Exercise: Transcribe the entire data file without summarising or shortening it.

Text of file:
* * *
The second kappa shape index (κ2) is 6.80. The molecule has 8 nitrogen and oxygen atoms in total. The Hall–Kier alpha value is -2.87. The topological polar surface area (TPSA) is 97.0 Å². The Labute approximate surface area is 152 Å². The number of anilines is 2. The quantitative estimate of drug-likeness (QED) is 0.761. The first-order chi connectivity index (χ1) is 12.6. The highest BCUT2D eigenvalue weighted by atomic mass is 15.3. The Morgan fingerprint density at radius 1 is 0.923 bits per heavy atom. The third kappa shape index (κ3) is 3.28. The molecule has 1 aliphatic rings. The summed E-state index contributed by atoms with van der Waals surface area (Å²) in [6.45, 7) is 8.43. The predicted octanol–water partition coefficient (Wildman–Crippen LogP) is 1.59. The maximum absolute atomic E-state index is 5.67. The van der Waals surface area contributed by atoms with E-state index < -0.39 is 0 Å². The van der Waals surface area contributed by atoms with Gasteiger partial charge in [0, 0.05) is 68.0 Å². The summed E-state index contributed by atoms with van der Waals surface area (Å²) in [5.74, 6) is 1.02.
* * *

The second kappa shape index (κ2) is 6.80. The molecule has 8 nitrogen and oxygen atoms in total. The Hall–Kier alpha value is -2.87. The topological polar surface area (TPSA) is 97.0 Å². The Labute approximate surface area is 152 Å². The number of anilines is 2. The quantitative estimate of drug-likeness (QED) is 0.761. The first-order chi connectivity index (χ1) is 12.6. The highest BCUT2D eigenvalue weighted by atomic mass is 15.3. The Morgan fingerprint density at radius 1 is 0.923 bits per heavy atom. The third kappa shape index (κ3) is 3.28. The molecule has 1 aliphatic rings. The summed E-state index contributed by atoms with van der Waals surface area (Å²) in [6.45, 7) is 8.43. The predicted octanol–water partition coefficient (Wildman–Crippen LogP) is 1.59. The maximum absolute atomic E-state index is 5.67. The van der Waals surface area contributed by atoms with E-state index < -0.39 is 0 Å². The van der Waals surface area contributed by atoms with Gasteiger partial charge in [0, 0.05) is 68.0 Å². The summed E-state index contributed by atoms with van der Waals surface area (Å²) in [5.74, 6) is 1.02.